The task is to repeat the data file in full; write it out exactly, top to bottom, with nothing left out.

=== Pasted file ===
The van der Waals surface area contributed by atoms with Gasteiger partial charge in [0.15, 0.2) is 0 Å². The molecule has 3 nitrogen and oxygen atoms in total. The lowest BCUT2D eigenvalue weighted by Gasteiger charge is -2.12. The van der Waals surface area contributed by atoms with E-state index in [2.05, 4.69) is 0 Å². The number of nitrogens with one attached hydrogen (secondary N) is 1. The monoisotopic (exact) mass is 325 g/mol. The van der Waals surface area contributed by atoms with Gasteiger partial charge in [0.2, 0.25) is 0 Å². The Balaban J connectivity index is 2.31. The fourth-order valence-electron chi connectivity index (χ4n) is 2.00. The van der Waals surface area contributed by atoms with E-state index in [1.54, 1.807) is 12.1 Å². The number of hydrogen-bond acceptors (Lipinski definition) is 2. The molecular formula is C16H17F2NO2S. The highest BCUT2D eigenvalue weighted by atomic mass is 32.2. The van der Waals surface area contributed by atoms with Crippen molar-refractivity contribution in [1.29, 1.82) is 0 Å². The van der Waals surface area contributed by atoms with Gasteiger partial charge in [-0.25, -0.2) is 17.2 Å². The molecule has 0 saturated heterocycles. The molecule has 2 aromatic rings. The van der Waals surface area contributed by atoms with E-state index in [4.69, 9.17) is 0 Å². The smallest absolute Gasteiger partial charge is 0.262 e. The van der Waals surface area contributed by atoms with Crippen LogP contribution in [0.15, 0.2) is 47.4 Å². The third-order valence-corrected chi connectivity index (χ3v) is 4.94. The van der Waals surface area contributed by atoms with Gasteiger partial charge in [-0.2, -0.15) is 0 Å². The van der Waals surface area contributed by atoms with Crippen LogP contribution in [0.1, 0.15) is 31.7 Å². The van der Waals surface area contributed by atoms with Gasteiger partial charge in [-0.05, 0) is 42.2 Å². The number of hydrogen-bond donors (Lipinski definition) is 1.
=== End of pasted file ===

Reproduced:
The van der Waals surface area contributed by atoms with Gasteiger partial charge in [0.15, 0.2) is 0 Å². The molecule has 3 nitrogen and oxygen atoms in total. The lowest BCUT2D eigenvalue weighted by Gasteiger charge is -2.12. The van der Waals surface area contributed by atoms with E-state index in [2.05, 4.69) is 0 Å². The number of nitrogens with one attached hydrogen (secondary N) is 1. The monoisotopic (exact) mass is 325 g/mol. The van der Waals surface area contributed by atoms with Gasteiger partial charge in [0.2, 0.25) is 0 Å². The Balaban J connectivity index is 2.31. The fourth-order valence-electron chi connectivity index (χ4n) is 2.00. The van der Waals surface area contributed by atoms with E-state index in [1.54, 1.807) is 12.1 Å². The number of hydrogen-bond acceptors (Lipinski definition) is 2. The molecular formula is C16H17F2NO2S. The highest BCUT2D eigenvalue weighted by atomic mass is 32.2. The van der Waals surface area contributed by atoms with Crippen molar-refractivity contribution in [1.29, 1.82) is 0 Å². The van der Waals surface area contributed by atoms with Gasteiger partial charge in [-0.25, -0.2) is 17.2 Å². The molecule has 0 saturated heterocycles. The molecule has 2 aromatic rings. The van der Waals surface area contributed by atoms with E-state index in [4.69, 9.17) is 0 Å². The smallest absolute Gasteiger partial charge is 0.262 e. The van der Waals surface area contributed by atoms with Crippen LogP contribution in [0.15, 0.2) is 47.4 Å². The third-order valence-corrected chi connectivity index (χ3v) is 4.94. The van der Waals surface area contributed by atoms with Gasteiger partial charge in [-0.2, -0.15) is 0 Å². The van der Waals surface area contributed by atoms with Crippen LogP contribution in [0.1, 0.15) is 31.7 Å². The van der Waals surface area contributed by atoms with Gasteiger partial charge in [-0.05, 0) is 42.2 Å². The number of hydrogen-bond donors (Lipinski definition) is 1.